Python in "math through programming" curriculum
aleaxit at yahoo.com
Wed Dec 20 13:52:53 CET 2000
"Neelakantan Krishnaswami" <neelk at alum.mit.edu> wrote in message
news:slrn9402bt.fa6.neelk at alum.mit.edu...
> I disagree with you here about Python's appropriateness. Conceptually,
> the strongly typed FPLs are the best languages there are for learning
> about the mathematics of computer programming. The combination of
I wouldn't consider anything but Haskell if I were to teach "the
mathematics of computer programming" (that may be because my
exposure to Clean is too limited) stricto sensu (there's a lot
of math, connected to computer programming -- see all of Knuth's
'Art of Computer Programming' -- that is not the math OF computer
programming... Python, and a RISC machine language, would be good
But "math through programming" is a completely different issue,
at least as the original poster meant it (as he explained in a
followup to this post of yours) and as I took it -- middle and
high school levels, as he had said! I would *NOT* introduce
Haskell in middle school, and even for high school, I have my
doubts -- students would have to have strong *previous* exposure
to mathematical concepts, AND to computer programming; few high
schools, I suspect, are good enough for that.
> > Caml, IMHO, has rather cluttered syntax when compared to Haskell (or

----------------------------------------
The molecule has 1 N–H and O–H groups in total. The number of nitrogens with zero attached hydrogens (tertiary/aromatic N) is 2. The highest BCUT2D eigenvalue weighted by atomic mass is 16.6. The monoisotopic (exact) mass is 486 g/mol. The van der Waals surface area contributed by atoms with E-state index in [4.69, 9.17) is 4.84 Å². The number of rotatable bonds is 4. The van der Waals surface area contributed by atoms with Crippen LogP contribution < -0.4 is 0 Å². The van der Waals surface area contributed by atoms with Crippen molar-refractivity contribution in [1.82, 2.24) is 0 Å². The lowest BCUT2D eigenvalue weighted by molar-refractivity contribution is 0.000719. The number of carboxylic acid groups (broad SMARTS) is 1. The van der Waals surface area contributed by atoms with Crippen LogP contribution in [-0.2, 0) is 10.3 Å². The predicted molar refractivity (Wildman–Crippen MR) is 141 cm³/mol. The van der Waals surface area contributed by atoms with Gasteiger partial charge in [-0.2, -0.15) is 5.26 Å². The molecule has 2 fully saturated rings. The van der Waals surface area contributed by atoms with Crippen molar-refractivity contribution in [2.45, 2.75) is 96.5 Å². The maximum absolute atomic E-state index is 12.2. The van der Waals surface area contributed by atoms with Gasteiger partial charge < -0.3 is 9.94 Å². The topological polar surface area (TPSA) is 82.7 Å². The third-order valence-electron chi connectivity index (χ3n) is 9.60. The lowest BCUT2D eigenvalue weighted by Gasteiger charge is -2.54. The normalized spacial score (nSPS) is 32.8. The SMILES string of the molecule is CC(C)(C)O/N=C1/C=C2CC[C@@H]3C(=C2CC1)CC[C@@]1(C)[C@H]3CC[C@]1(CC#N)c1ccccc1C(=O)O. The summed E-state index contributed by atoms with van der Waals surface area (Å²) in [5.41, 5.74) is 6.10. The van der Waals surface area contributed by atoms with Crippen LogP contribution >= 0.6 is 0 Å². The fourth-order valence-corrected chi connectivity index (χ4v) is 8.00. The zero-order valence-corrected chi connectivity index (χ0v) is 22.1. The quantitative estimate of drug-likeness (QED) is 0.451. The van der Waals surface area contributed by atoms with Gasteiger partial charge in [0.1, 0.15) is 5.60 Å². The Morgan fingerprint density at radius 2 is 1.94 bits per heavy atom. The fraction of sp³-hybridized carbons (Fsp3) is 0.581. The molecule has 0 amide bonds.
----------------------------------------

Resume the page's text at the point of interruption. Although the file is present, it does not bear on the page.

> > Python!); it only gets worse when the Object-oriented extensions are
> > also considered. Admittedly, a minor consideration, but, _for the
> > specific issue of programming-newbies_, not a negligible one IMHO.
> This is the *big* weakness of the ML-family languages (including
> Haskell and Clean): they all have gnarly syntaxes. Python is proof
Haskell's syntax is *lovely*! How can you class it in "the ML
family"? [Again, I don't know enough Clean to have a real opinion
> that a simple syntax is extremely important; it has essentially the
> same semantics as Perl, yet I would gnaw off my arm to escape
> programming in Perl and quite enjoy programming in Python. Random
Oh, I fully agree on this one. But, *Haskell*?!
Consider list comprehensions, for example.
[(x,y) | x <- [0,1,2], y <- [0,1], x > y]
[(x,y) for x in [0,1,2] for y in [0,1] if x > y]
Sure, Python is using more keywords ('for', 'in', 'if') where
Haskell uses punctuation ('|', '<-', ','), but surely that is
a _very_ surface issue -- and the end result could be argued
either way (I think somebody familiar with common mathematic
notation for sets might well find the Haskell case clearer!).
Python and Haskell also share such syntax elements as the
significance of whitespace ('offsides rule' in Haskell),
which lets one express many things unclutteredly.
What specific objections do you have to Haskell syntax...?
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